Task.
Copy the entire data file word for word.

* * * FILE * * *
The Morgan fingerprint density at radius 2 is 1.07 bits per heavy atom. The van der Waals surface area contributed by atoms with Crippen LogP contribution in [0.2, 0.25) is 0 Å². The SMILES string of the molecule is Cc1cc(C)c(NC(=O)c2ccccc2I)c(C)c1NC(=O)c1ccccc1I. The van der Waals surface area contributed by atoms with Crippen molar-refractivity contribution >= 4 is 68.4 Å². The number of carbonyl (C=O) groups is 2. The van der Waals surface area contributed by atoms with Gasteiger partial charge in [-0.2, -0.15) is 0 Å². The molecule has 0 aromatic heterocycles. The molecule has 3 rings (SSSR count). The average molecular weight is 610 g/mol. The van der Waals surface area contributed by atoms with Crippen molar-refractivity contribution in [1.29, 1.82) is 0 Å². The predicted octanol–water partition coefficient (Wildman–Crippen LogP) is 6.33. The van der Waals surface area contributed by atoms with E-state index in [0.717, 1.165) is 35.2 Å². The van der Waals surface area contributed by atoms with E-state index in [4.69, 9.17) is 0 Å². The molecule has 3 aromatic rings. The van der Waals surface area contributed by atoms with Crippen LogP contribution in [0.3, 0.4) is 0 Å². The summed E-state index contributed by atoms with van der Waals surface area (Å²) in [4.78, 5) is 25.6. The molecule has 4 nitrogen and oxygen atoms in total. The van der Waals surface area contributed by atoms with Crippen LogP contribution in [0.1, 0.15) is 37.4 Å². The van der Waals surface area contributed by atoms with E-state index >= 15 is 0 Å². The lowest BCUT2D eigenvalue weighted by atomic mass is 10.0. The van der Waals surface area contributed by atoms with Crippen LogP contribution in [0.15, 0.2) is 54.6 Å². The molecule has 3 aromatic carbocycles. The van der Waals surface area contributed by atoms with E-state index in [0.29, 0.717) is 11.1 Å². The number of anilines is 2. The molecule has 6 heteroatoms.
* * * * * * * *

The Morgan fingerprint density at radius 2 is 1.07 bits per heavy atom. The van der Waals surface area contributed by atoms with Crippen LogP contribution in [0.2, 0.25) is 0 Å². The SMILES string of the molecule is Cc1cc(C)c(NC(=O)c2ccccc2I)c(C)c1NC(=O)c1ccccc1I. The van der Waals surface area contributed by atoms with Crippen molar-refractivity contribution >= 4 is 68.4 Å². The number of carbonyl (C=O) groups is 2. The van der Waals surface area contributed by atoms with Gasteiger partial charge in [-0.2, -0.15) is 0 Å². The molecule has 0 aromatic heterocycles. The molecule has 3 rings (SSSR count). The average molecular weight is 610 g/mol. The van der Waals surface area contributed by atoms with Crippen molar-refractivity contribution in [1.29, 1.82) is 0 Å². The predicted octanol–water partition coefficient (Wildman–Crippen LogP) is 6.33. The van der Waals surface area contributed by atoms with E-state index in [0.717, 1.165) is 35.2 Å². The van der Waals surface area contributed by atoms with E-state index in [4.69, 9.17) is 0 Å². The molecule has 3 aromatic rings. The van der Waals surface area contributed by atoms with Crippen LogP contribution in [0.3, 0.4) is 0 Å². The summed E-state index contributed by atoms with van der Waals surface area (Å²) in [4.78, 5) is 25.6. The molecule has 4 nitrogen and oxygen atoms in total. The van der Waals surface area contributed by atoms with Crippen LogP contribution in [0.1, 0.15) is 37.4 Å². The van der Waals surface area contributed by atoms with E-state index >= 15 is 0 Å². The lowest BCUT2D eigenvalue weighted by atomic mass is 10.0. The van der Waals surface area contributed by atoms with Crippen LogP contribution in [0.15, 0.2) is 54.6 Å². The molecule has 3 aromatic carbocycles. The van der Waals surface area contributed by atoms with E-state index in [0.29, 0.717) is 11.1 Å². The number of anilines is 2. The molecule has 6 heteroatoms.